Lately, my life has been defined by an outrageous set of questions: do you think anyone will notice I wore these yoga pants yesterday (and the day before that)? When can I fit in a second nap today? At this point, is 10 percent of a grade really a big deal?
I’m not proud, but as a senior, my lack of motivation, decreased apathy towards classes and chronic procrastination has hit me full force. I have faced the demands of college for three full years, and quite frankly, I am burnt out.
It’s certainly convenient to throw the term “senioritis” around as a justification to slack off a little of the responsibility we’ve carried for an extended period of time—and enjoy what time we have left in college.
But senioritis goes deeper than being stressed and wanting to have fun. Honestly, students encounter those feelings on and off throughout their college years.
So why does the term “senioritis” have merit?
While senioritis isn’t a medical condition, it is a relevant mentality that hits seniors for many reasons.
Seniors face unique features in their final semesters that make some more susceptible to feelings of stress, Dr. Cynthia Bane, professor of psychology, said.
“I think to slap the label of senioritis on it makes it seem inevitable and uncontrollable, and it also isn’t that useful in terms of understanding the causes behind it because you can see those different things happen for different reasons for different people.”
Bane feels that the main contributor to senioritis is the intense focus on the future, rather than the here-and-now, and that daunting question: “what are you going to do next year?”
Most cases of senioritis stem from the anxiety of facing the imminent change from college into the real world, Bane said.
This transition period causes a mix of feelings: excitement to start a new, more glamorous chapter; sadness at facing the end of college, fear of unanswerable, intense questions about the future; and pressure from the academic demands of senior year, she said.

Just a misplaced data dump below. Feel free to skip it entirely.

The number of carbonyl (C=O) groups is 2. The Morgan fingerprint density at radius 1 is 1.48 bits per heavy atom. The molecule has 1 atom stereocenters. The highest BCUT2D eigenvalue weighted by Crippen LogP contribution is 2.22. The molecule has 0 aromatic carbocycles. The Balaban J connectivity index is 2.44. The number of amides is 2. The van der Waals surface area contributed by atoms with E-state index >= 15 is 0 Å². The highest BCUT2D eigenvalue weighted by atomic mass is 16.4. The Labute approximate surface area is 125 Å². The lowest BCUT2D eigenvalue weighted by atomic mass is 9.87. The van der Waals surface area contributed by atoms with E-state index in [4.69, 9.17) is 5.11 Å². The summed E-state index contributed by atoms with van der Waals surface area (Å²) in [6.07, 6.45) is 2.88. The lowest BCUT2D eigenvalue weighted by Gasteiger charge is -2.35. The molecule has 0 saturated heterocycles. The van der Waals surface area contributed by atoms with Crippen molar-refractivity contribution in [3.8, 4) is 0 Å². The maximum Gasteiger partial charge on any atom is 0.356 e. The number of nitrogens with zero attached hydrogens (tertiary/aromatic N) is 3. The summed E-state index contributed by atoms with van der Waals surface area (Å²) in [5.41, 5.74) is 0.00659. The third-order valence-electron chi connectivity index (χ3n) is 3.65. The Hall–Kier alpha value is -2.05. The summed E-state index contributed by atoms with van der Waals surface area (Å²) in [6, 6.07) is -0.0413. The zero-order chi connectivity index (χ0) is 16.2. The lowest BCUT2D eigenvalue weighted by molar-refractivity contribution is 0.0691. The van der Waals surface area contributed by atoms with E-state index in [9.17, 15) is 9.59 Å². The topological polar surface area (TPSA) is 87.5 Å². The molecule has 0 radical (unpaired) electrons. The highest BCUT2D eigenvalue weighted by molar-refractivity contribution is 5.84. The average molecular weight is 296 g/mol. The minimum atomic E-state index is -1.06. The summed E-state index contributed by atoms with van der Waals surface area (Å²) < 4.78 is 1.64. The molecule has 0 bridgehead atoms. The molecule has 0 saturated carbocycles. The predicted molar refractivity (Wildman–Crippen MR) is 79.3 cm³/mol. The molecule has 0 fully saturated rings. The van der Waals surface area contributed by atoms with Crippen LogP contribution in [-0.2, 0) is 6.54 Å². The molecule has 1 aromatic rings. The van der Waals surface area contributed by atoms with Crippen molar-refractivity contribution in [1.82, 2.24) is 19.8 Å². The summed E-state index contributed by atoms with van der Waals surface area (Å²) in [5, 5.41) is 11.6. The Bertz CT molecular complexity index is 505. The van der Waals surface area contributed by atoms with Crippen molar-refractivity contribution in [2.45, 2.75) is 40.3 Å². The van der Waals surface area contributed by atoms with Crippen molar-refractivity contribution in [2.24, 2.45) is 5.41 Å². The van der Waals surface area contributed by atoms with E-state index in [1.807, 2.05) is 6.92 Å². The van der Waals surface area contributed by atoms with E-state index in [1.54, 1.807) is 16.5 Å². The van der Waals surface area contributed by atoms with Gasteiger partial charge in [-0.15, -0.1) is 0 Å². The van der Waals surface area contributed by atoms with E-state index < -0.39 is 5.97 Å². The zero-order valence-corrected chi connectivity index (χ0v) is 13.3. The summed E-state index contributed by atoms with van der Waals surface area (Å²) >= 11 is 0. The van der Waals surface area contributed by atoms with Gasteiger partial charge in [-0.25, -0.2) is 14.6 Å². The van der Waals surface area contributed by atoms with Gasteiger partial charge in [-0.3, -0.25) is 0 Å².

It’s overwhelming and she said some seniors disconnect as a way to manage some of that stress.
“You can’t stop the future from happening and you can’t escape the fact that your time at Wartburg is ending, so [seniors] disengage from their academic stuff just as a way to avoid other kinds of stress,” Bane said.
Since Sept. 3, I’ve heard so many of my fellow seniors say in moments of frustration and exhaustion, “I simply don’t care anymore.”
“It’s healthy to admit when your motivation is waning and it’s good to be mindful of it. Then what you do with that it’s the important thing,” Bane said.
Though the inclination is to say, “I quit,” do we really use senioritis as an excuse to stop working all together?
Though it’s tempting, we can’t completely check out. Or we could and regret it later.
Bane’s advice to seniors: focus on the here-and-now, and do it anyway. Bane said it is possible (now and throughout life) to note feelings of low motivation and still get through the work that needs to be done. Inspiration doesn’t have to hit to be productive, and sometimes just getting to work can increase motivation or feel rewarding to complete, Bane said.
“Pay attention to what’s going on in your senior year and be present for it. You shouldn’t just focus on what’s happening next and then not be completely immersed in the here-and-now because this is a chapter of your life that’s important,” Bane said.
And hey, if this advice didn’t hit home with you, there’s only 194 days until graduation—or 33 days, if you’re a bit luckier.